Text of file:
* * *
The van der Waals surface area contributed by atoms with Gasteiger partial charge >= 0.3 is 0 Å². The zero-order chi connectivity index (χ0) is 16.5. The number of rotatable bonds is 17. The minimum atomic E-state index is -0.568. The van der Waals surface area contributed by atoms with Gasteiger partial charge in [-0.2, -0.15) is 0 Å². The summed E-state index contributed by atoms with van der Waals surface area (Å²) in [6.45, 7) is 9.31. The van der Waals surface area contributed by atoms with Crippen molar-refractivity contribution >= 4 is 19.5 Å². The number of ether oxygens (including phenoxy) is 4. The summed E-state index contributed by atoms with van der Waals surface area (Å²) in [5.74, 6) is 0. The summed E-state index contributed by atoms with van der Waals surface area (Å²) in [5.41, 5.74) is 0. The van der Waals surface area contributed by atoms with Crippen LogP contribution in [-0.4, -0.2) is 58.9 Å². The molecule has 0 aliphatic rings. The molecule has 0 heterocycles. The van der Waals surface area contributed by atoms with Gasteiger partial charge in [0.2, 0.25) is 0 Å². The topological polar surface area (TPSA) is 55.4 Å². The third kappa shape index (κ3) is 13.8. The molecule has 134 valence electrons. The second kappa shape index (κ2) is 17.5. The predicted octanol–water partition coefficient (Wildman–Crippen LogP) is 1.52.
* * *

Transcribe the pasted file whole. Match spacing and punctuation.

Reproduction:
The van der Waals surface area contributed by atoms with Gasteiger partial charge >= 0.3 is 0 Å². The zero-order chi connectivity index (χ0) is 16.5. The number of rotatable bonds is 17. The minimum atomic E-state index is -0.568. The van der Waals surface area contributed by atoms with Gasteiger partial charge in [-0.2, -0.15) is 0 Å². The summed E-state index contributed by atoms with van der Waals surface area (Å²) in [6.45, 7) is 9.31. The van der Waals surface area contributed by atoms with Crippen molar-refractivity contribution >= 4 is 19.5 Å². The number of ether oxygens (including phenoxy) is 4. The summed E-state index contributed by atoms with van der Waals surface area (Å²) in [5.74, 6) is 0. The summed E-state index contributed by atoms with van der Waals surface area (Å²) in [5.41, 5.74) is 0. The van der Waals surface area contributed by atoms with Crippen LogP contribution in [-0.4, -0.2) is 58.9 Å². The molecule has 0 aliphatic rings. The molecule has 0 heterocycles. The van der Waals surface area contributed by atoms with Gasteiger partial charge in [0.2, 0.25) is 0 Å². The topological polar surface area (TPSA) is 55.4 Å². The third kappa shape index (κ3) is 13.8. The molecule has 134 valence electrons. The second kappa shape index (κ2) is 17.5. The predicted octanol–water partition coefficient (Wildman–Crippen LogP) is 1.52.